Having studied at the University of Winchester before, I am confident that I will once again receive opportunities for excelling in my self-study and, having experience in the academic expectations of the university, will prove to be a committed and diligent student. 


Remember when I said contacting the lecturers would come in handy? Here we go! As you approach the end of your application, include details of your meeting. Name the person you talked to (for the love of God, make sure you get their name right!) and explain what you've done since meeting them. Did they recommend a book that you've since read? Did they suggest signing up to a particular society? Maybe they gave you the details of somebody else to contact. Whatever they suggested in your meeting, make sure you do it and include this. It shows you're proactive and taking advice on board. How did the meeting make you feel? Add that too! It goes without saying but make sure you sound appreciative and grateful for the advice. Literally using the words "I was grateful to discuss..." or "I appreciated meeting..." are easy ways to do this.


Finally, you need a concise paragraph to wrap it up. This is pretty simple really: quickly reiterate why this course will help you and end by explaining that you're excited to further your studies. A quick tip which has always helped me in life- speak in definite terms. Assume that you've already been accepted. Rather than saying "I would", say "I will". Instead of "I hope to", use "I look forward to". Some might think it's arrogant but I've always felt it's a sign of confidence. It's got me pretty far in life so it can't be all bad! 

After you've written your personal statement, ask other people to check it for you. If you can find someone who is experienced in academia, all the better. I was hugely grateful for the support of Becky- a doctor of parapsychology (ghosts!)- and her lecturer boyfriend. After receiving their thoughts, I was reassured and felt much more confident in sending it off. 


As I said, this caused me infinite levels of stress. I had graduated five years previously and very few of my lecturers were still at the university. Initially, I'd planned on asking my dissertation mentor to write my reference as we had a really great relationship but unfortunately she'd left, as had my personal tutor. Luckily my art lecturer was still working there and as he'd taught me for three years, he knew me pretty well. I was still worried he wouldn't remember me but thankfully that turned out not to be the case. He managed to source my original reference from my personal tutor when I graduated and added some of his own comments too. 

However, because I was so worried that I wouldn't find a suitable reference, I'd already contacted the university and explained my predicament. They were really helpful and explained that since a lot of people have a gap between studying, it's quite a common concern and they'd accept professional or personal references instead. If you're at all concerned, get in touch with your university and ask their advice. 


That's it! Now all you can do is send it off and await a response. It only took around five days for my application to be accepted but of course it depends on your course. It's nerve-wracking but, if you are disappointed this time, there's nothing to stop you reapplying next time. This would probably work in your favour since it shows dedication and if you contact the university to ask for feedback, you'll be able to work on your application and strengthen it for the future. 

I hope this was helpful to anyone thinking of applying. As well as writing more posts, I'm also planning to make some videos to discuss the more personal aspects such as why I chose this course and what I hope to gain from it. Please do let me know if you have any questions or if there's anything in particular you'd like me to write/ talk about later.

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  1. What's the deadline for masters applications, or does it depend on the course/univeristy? Great post, found this really helpful. Getting in touch with the lecturers and university would be a massive help when tailoring your application xxx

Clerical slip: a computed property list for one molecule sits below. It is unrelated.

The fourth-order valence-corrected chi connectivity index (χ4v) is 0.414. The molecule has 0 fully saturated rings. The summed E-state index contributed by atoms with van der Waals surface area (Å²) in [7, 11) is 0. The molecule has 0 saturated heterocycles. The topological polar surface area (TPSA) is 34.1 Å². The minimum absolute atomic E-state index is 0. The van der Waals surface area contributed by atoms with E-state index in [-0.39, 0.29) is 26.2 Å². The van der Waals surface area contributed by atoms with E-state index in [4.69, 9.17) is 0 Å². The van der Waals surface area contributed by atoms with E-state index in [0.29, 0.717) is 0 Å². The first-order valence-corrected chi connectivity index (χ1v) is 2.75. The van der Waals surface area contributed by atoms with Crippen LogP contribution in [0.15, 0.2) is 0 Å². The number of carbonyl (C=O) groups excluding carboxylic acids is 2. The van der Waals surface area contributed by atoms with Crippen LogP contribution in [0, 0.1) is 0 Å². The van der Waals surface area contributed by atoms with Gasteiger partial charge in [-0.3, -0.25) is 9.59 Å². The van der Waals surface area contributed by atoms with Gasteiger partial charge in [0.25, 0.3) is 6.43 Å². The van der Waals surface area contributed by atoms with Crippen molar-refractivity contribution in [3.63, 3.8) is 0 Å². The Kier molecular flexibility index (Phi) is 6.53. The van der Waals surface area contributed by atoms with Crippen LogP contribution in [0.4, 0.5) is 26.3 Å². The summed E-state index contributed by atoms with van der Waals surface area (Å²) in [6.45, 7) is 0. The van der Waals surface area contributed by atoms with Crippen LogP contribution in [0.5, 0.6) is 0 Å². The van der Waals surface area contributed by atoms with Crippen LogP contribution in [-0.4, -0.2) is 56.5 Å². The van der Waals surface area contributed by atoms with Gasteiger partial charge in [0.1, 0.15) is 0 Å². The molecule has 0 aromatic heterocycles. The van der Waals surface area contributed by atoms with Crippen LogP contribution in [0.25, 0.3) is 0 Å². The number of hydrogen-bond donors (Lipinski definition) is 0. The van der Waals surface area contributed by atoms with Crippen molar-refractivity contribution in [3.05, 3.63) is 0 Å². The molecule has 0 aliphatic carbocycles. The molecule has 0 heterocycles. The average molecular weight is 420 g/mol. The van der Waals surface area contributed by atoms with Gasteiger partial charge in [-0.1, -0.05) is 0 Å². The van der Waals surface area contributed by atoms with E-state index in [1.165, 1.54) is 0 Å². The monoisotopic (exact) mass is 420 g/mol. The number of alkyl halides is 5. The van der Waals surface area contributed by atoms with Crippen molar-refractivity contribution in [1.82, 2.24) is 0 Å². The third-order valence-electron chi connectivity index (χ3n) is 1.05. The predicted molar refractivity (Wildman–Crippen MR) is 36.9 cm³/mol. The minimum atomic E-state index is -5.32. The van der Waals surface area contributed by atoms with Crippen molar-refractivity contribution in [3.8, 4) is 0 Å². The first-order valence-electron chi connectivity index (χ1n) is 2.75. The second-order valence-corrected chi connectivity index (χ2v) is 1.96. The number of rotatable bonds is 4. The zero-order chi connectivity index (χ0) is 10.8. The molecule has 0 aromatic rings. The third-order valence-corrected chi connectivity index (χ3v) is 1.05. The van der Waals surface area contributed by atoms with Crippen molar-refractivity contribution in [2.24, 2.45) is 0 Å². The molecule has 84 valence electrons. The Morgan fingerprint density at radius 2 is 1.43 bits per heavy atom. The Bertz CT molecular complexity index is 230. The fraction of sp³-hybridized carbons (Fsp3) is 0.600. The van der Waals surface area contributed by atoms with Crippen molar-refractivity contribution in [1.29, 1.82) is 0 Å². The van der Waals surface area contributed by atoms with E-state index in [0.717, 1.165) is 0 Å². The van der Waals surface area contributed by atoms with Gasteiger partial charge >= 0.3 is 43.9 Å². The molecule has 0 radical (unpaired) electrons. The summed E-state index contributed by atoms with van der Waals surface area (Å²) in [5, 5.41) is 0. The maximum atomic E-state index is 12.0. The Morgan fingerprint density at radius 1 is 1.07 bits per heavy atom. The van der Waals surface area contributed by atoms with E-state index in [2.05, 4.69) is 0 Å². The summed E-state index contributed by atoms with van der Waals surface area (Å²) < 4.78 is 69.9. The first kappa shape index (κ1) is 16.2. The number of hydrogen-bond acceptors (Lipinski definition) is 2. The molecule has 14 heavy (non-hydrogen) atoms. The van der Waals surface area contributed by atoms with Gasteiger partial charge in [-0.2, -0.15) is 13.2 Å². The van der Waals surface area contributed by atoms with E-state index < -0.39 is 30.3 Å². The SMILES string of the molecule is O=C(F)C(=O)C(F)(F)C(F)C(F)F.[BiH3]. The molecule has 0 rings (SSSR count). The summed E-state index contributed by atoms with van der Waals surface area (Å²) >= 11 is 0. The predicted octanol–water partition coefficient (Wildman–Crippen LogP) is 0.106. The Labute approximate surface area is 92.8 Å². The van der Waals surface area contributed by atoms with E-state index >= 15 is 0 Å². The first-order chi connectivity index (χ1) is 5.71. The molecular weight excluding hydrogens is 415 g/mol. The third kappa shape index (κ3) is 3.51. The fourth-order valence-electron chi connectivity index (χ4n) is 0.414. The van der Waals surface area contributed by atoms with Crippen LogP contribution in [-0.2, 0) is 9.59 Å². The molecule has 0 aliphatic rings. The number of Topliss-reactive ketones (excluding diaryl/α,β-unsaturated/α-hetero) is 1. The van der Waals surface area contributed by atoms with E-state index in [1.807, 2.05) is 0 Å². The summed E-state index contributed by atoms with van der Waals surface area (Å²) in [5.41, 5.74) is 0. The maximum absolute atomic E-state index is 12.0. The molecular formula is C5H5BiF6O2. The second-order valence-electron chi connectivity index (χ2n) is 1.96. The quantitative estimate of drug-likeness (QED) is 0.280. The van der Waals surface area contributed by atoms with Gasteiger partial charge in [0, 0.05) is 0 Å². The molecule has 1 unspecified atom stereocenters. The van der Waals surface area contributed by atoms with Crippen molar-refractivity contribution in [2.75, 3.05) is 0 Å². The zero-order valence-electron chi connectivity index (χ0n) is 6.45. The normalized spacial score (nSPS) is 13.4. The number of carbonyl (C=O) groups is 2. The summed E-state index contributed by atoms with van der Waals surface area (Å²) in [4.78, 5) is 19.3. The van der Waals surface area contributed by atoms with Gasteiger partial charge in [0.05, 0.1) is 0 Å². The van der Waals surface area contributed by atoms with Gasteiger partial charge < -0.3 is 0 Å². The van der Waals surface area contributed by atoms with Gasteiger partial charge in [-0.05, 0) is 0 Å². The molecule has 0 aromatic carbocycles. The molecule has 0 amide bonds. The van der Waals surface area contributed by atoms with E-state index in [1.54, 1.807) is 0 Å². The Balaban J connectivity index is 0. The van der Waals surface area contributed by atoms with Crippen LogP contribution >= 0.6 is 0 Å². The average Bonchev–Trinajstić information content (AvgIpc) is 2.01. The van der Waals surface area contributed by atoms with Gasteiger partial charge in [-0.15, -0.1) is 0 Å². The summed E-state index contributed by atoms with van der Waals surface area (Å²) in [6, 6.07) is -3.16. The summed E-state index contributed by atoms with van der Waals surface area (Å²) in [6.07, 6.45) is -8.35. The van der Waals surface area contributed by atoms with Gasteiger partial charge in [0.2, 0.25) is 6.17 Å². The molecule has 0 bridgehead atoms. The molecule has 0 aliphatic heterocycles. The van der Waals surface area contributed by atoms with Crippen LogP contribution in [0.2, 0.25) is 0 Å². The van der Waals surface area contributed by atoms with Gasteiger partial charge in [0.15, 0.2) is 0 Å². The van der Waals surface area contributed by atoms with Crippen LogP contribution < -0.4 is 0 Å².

ALittleKiran | Bloglovin

    1. Yes, it would depend on the course. Mine actually had two deadlines depending on whether you wanted to start in September or January. I'm glad you found it helpful!

  2. Argh, timing = perfect! I'm visiting universities this week to look into Postgrad courses and reading this has just cemented so many thoughts for me, especially regarding trying to talk to the tutors beforehand. I'm a bit worried about how my previous university experience could affect my application, I really struggled with my mental health and had a number of family issues while I was at uni and while I did graduate I wasn't as committed as I could have been and didn't achieve my potential, any advice on how to broach that topic? xx

    1. Ooh exciting! Best of luck with it! With your mental health, I'd start by contacting student services of the university/ies you're looking at and discuss it with them. I'm sure you could always speak to them anonymously if you preferred. Explain everything to them, that your studies were disrupted with health and personal issues and you didn't achieve your full potential but you've received treatment/ taken action/ improved over time and feel you're in a place to start studying again. They'll be able to advise you on the best course of action including whether you should address it in your personal statement. If you do, you could then say that you've spoken to student services and, with their advice, you've XYZ. That shows commitment and initiative as well as forward thinking and preventing any potential issues before they start. Hope that helps! Let me know how it goes!

  3. Hi Becky, I've just started a post grad diploma with York in Parish Church Studies and some of what we study is around graveyards. I'm a bit of an all things related to death interested person and you know what started me - The Fireside Book of Death. How funny is that? :) I'm always in graveyards and looking at funerary monuments and over the summer did a caring for cemeteries and graveyard seminar. I don't blog about it too much, did a recent post about the Cross Bones cemetery in London but my Twitter is pretty much now taken over with churches and graveyards. Looking forward to hearing more about your studies. Sam 💀

    1. No way! That's so strange! That seminar sounds amazing and I'm going to check out your blog for the Cross Bones post!

  4. This is so helpful! I'm currently starting the process of applying for masters degrees having found some course but no idea where to go next. Good luck with your course!

    Emily x |

  5. Can you tell I'm a little behind on Bloglovin by the fact that I'm only just reading this! I'm glad we could be of assistance and I hope the course is going well so far x